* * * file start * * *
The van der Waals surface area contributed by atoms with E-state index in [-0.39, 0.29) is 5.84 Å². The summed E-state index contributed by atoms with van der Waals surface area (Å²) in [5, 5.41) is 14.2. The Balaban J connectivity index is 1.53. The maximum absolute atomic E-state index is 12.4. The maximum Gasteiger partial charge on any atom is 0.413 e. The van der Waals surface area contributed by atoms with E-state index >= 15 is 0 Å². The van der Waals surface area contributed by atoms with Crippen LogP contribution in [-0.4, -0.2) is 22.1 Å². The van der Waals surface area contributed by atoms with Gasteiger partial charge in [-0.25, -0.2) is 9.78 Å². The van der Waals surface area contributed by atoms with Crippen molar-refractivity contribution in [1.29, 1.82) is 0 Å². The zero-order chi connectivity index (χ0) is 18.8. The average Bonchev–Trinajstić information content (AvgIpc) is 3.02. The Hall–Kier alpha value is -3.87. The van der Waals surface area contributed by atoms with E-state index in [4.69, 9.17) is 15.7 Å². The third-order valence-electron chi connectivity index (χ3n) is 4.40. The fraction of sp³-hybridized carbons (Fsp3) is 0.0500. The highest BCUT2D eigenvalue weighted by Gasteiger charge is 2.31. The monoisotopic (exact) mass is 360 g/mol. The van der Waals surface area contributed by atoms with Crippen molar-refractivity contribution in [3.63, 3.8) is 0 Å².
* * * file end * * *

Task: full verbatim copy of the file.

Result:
The van der Waals surface area contributed by atoms with E-state index in [-0.39, 0.29) is 5.84 Å². The summed E-state index contributed by atoms with van der Waals surface area (Å²) in [5, 5.41) is 14.2. The Balaban J connectivity index is 1.53. The maximum absolute atomic E-state index is 12.4. The maximum Gasteiger partial charge on any atom is 0.413 e. The van der Waals surface area contributed by atoms with E-state index >= 15 is 0 Å². The van der Waals surface area contributed by atoms with Crippen LogP contribution in [-0.4, -0.2) is 22.1 Å². The van der Waals surface area contributed by atoms with Gasteiger partial charge in [-0.25, -0.2) is 9.78 Å². The van der Waals surface area contributed by atoms with Crippen molar-refractivity contribution in [1.29, 1.82) is 0 Å². The zero-order chi connectivity index (χ0) is 18.8. The average Bonchev–Trinajstić information content (AvgIpc) is 3.02. The Hall–Kier alpha value is -3.87. The van der Waals surface area contributed by atoms with E-state index in [4.69, 9.17) is 15.7 Å². The third-order valence-electron chi connectivity index (χ3n) is 4.40. The fraction of sp³-hybridized carbons (Fsp3) is 0.0500. The highest BCUT2D eigenvalue weighted by Gasteiger charge is 2.31. The monoisotopic (exact) mass is 360 g/mol. The van der Waals surface area contributed by atoms with Crippen molar-refractivity contribution in [3.63, 3.8) is 0 Å².